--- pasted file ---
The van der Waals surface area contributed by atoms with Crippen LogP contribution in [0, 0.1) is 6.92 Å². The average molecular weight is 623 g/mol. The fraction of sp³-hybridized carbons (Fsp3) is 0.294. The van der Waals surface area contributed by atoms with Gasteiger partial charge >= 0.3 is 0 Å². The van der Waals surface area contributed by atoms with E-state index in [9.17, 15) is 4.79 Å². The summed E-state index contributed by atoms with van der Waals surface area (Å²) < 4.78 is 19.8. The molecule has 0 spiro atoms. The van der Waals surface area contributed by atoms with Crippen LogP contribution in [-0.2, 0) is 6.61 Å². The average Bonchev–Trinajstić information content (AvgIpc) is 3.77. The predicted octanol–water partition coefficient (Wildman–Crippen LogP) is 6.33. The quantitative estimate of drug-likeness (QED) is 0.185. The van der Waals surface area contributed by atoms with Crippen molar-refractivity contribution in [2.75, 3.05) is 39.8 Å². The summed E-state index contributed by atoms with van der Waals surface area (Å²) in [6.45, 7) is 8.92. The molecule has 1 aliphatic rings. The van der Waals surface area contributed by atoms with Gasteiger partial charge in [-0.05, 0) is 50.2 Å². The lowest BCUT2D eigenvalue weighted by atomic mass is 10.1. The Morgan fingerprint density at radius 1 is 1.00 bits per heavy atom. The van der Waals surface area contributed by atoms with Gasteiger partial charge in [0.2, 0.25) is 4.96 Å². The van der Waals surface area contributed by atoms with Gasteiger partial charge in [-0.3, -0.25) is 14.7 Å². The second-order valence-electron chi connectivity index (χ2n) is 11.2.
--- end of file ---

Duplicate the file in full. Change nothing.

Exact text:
The van der Waals surface area contributed by atoms with Crippen LogP contribution in [0, 0.1) is 6.92 Å². The average molecular weight is 623 g/mol. The fraction of sp³-hybridized carbons (Fsp3) is 0.294. The van der Waals surface area contributed by atoms with Gasteiger partial charge >= 0.3 is 0 Å². The van der Waals surface area contributed by atoms with E-state index in [9.17, 15) is 4.79 Å². The summed E-state index contributed by atoms with van der Waals surface area (Å²) < 4.78 is 19.8. The molecule has 0 spiro atoms. The van der Waals surface area contributed by atoms with Crippen LogP contribution in [-0.2, 0) is 6.61 Å². The average Bonchev–Trinajstić information content (AvgIpc) is 3.77. The predicted octanol–water partition coefficient (Wildman–Crippen LogP) is 6.33. The quantitative estimate of drug-likeness (QED) is 0.185. The van der Waals surface area contributed by atoms with Crippen molar-refractivity contribution in [2.75, 3.05) is 39.8 Å². The summed E-state index contributed by atoms with van der Waals surface area (Å²) in [6.45, 7) is 8.92. The molecule has 1 aliphatic rings. The van der Waals surface area contributed by atoms with Gasteiger partial charge in [-0.05, 0) is 50.2 Å². The lowest BCUT2D eigenvalue weighted by atomic mass is 10.1. The Morgan fingerprint density at radius 1 is 1.00 bits per heavy atom. The van der Waals surface area contributed by atoms with Gasteiger partial charge in [0.2, 0.25) is 4.96 Å². The van der Waals surface area contributed by atoms with Gasteiger partial charge in [-0.3, -0.25) is 14.7 Å². The second-order valence-electron chi connectivity index (χ2n) is 11.2.